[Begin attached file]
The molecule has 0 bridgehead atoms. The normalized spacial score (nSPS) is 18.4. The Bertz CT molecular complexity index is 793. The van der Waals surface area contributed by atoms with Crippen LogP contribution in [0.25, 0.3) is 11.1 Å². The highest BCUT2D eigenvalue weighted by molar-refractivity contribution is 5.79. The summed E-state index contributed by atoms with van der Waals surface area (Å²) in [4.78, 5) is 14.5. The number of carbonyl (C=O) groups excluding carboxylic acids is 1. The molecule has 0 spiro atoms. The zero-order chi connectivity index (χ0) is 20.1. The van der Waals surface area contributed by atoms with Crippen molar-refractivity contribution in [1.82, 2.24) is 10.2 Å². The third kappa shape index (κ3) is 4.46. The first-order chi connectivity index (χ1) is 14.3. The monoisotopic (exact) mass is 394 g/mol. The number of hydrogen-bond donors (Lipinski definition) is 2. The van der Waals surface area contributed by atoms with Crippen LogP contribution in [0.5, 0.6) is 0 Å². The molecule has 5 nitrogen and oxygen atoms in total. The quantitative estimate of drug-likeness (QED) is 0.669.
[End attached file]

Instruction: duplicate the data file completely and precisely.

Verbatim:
The molecule has 0 bridgehead atoms. The normalized spacial score (nSPS) is 18.4. The Bertz CT molecular complexity index is 793. The van der Waals surface area contributed by atoms with Crippen LogP contribution in [0.25, 0.3) is 11.1 Å². The highest BCUT2D eigenvalue weighted by molar-refractivity contribution is 5.79. The summed E-state index contributed by atoms with van der Waals surface area (Å²) in [4.78, 5) is 14.5. The number of carbonyl (C=O) groups excluding carboxylic acids is 1. The molecule has 0 spiro atoms. The zero-order chi connectivity index (χ0) is 20.1. The van der Waals surface area contributed by atoms with Crippen molar-refractivity contribution in [1.82, 2.24) is 10.2 Å². The third kappa shape index (κ3) is 4.46. The first-order chi connectivity index (χ1) is 14.3. The monoisotopic (exact) mass is 394 g/mol. The number of hydrogen-bond donors (Lipinski definition) is 2. The van der Waals surface area contributed by atoms with Crippen LogP contribution in [0.5, 0.6) is 0 Å². The molecule has 5 nitrogen and oxygen atoms in total. The quantitative estimate of drug-likeness (QED) is 0.669.